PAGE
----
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Facts for Life

Emergencies: preparedness and response

Supporting Information

1.

In emergencies, children have the same rights as in non-emergency situations. This is true whether the emergency is a conflict, disaster or epidemic.

Why it is important - All key messages - Resources

All children and their families and communities have the right to receive humanitarian assistance in emergencies.

Children and their families who are forced from their homes by conflicts or disasters have the same rights as those living in their homes and communities in non-emergency situations.

Communities can designate protected areas to shelter civilians and the sick. These areas must never be used for any military purposes.

Humanitarian relief workers and supplies must always be respected and protected. Combatants should always allow all civilians access to humanitarian assistance.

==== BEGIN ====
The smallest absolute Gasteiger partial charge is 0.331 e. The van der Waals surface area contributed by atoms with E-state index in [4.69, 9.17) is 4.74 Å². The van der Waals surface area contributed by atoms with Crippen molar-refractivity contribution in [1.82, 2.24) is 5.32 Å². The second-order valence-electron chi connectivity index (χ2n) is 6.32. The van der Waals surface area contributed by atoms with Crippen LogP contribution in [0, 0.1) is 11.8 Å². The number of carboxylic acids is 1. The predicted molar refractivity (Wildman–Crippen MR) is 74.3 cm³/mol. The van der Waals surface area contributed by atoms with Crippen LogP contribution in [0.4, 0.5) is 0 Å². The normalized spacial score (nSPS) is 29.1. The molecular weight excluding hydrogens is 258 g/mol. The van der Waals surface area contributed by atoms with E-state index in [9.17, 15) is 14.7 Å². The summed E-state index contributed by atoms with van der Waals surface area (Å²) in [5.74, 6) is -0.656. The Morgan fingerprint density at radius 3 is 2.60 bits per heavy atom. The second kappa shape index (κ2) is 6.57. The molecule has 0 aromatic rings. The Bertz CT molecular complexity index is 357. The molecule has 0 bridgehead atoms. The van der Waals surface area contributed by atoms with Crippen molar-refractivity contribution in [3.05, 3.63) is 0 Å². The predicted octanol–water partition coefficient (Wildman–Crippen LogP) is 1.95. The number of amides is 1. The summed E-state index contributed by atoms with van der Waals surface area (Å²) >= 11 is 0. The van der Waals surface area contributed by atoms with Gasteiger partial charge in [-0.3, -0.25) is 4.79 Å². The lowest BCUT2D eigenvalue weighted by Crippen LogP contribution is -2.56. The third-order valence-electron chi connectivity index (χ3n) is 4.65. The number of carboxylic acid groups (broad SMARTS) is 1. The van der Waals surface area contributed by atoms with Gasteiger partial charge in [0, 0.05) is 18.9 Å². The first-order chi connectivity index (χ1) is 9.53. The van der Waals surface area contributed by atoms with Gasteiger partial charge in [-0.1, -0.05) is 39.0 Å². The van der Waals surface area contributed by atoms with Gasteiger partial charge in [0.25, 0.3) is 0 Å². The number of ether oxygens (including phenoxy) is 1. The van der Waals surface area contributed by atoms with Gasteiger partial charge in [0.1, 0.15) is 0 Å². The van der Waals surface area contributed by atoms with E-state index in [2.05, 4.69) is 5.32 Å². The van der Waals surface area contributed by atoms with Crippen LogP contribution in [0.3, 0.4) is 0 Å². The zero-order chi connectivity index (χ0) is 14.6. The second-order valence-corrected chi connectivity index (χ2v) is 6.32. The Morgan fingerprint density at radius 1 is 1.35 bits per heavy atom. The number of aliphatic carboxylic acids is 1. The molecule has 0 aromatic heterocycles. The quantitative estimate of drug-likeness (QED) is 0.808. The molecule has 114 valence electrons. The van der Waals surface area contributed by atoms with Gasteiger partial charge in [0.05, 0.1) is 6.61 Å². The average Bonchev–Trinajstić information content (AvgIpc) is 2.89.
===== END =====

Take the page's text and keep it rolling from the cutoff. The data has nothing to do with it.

The particular needs of women and adolescent girls in emergency situations must be respected. Their specific needs of privacy, hygiene and protection must be taken into account. Unaccompanied children, pregnant women, mothers with young children, female heads-of-households, persons with disabilities and the elderly may require specific attention to address their particular needs.

When children and families are displaced within a country, the national authorities have the primary responsibility to protect children's rights and assist children and families. The United Nations, non-governmental organizations and the International Committee of the Red Cross (ICRC), among others, also have a critical role to play in providing assistance and protection to children and families.

Displaced persons have the right to safely return to their homes as soon as the reasons for their displacement are no longer an issue. The property rights of displaced persons must be respected so children and families can rebuild their lives.

As communities begin to re-establish and reconstruct after an emergency, attention should be given to providing social services, including health and education, to children, women and families.

Humanitarian workers who provide aid to civilians should minimize opportunities for violence, exploitation and abuse. Any activity by humanitarian workers that exploits the population should be reported immediately to the agency concerned and the authorities.


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